Maui County: [Maui January 2011 map] [Molokai/Lanai January 2011 map]

Most of the gages in Maui County recorded near to above normal rainfall totals for the month of January. The USGS’ Puu Kukui gage posted the state’s highest monthly total of 16.58 inches but this was only 55 percent of normal for this site. In recent years, the Puu Kukui monthly totals have often been below the previously established normal values. Updated normal values will be published later this year and will likely reflect a significant decrease in what defines “normal” rainfall.

Island of Hawaii: [January 2011 map]

The significant weather systems affecting the state during January mostly dissipated prior to reaching the Big Island. As a result, all of the gages across the island posted below normal rainfall for the month of January with most of the totals at less than 50 percent of normal. The highest monthly total was 8.76 inches (74 percent of normal) from the USGS’ Kawainui Stream site.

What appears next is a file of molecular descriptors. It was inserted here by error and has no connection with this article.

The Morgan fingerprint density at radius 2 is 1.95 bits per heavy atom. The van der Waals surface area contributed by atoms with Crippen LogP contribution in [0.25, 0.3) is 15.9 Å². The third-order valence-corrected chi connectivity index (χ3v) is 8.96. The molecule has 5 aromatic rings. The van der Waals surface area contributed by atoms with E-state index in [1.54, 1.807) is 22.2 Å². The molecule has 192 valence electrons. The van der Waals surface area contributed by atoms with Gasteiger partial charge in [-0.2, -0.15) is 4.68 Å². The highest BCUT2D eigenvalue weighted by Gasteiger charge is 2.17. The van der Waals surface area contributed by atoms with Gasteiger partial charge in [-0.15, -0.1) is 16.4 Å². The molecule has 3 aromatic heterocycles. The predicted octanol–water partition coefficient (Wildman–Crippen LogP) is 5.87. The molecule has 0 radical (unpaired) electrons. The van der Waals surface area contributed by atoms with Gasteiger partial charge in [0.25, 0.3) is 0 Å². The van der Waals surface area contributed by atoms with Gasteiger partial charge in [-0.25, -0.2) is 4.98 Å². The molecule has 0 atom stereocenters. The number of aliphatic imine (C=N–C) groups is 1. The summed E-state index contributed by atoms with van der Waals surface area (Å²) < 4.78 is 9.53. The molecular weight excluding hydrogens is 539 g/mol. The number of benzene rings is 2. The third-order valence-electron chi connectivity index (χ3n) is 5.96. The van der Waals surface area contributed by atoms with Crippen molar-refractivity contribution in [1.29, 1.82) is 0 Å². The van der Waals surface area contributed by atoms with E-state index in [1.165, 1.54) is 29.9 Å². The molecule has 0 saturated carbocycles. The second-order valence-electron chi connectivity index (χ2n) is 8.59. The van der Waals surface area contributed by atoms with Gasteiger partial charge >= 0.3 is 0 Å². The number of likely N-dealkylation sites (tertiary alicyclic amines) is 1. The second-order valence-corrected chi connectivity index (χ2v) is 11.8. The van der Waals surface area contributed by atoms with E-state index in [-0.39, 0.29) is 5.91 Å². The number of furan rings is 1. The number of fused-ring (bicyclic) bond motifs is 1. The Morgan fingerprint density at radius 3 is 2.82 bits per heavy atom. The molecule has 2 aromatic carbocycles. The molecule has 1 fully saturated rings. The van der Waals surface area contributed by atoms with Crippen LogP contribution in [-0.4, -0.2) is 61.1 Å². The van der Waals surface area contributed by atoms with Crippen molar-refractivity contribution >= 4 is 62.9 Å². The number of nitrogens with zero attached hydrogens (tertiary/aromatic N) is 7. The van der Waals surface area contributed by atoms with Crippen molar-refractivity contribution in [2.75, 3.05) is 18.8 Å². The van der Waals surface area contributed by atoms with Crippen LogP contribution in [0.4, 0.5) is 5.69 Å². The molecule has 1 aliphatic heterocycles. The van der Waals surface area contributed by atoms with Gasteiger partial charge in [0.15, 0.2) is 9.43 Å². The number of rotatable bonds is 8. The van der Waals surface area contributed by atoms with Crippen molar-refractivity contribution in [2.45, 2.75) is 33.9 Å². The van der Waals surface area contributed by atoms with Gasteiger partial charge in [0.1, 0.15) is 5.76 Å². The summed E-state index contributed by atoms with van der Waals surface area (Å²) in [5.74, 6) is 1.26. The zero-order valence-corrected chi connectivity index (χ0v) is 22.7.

Data Sources: Data used in this report are largely from National Weather Service sources including climate network weather observation stations at Lïhue, Honolulu, Kahului, and Hilo, the Hydronet state network of automated rain gages, and selected Cooperative Observer sites. Additional data come from automated rain gages operated by the State of Hawai‘i Department of Land and Natural Resources, the US Geological Survey, the US Bureau of Land Management, the US National Park Service, the Department of Defense, and the US Fish and Wildlife Service. Data presented here are not certified and should be used for information purposes only.

Kevin R. Kodama
Senior Service Hydrologist
NOAA/NWS Weather Forecast Office Honolulu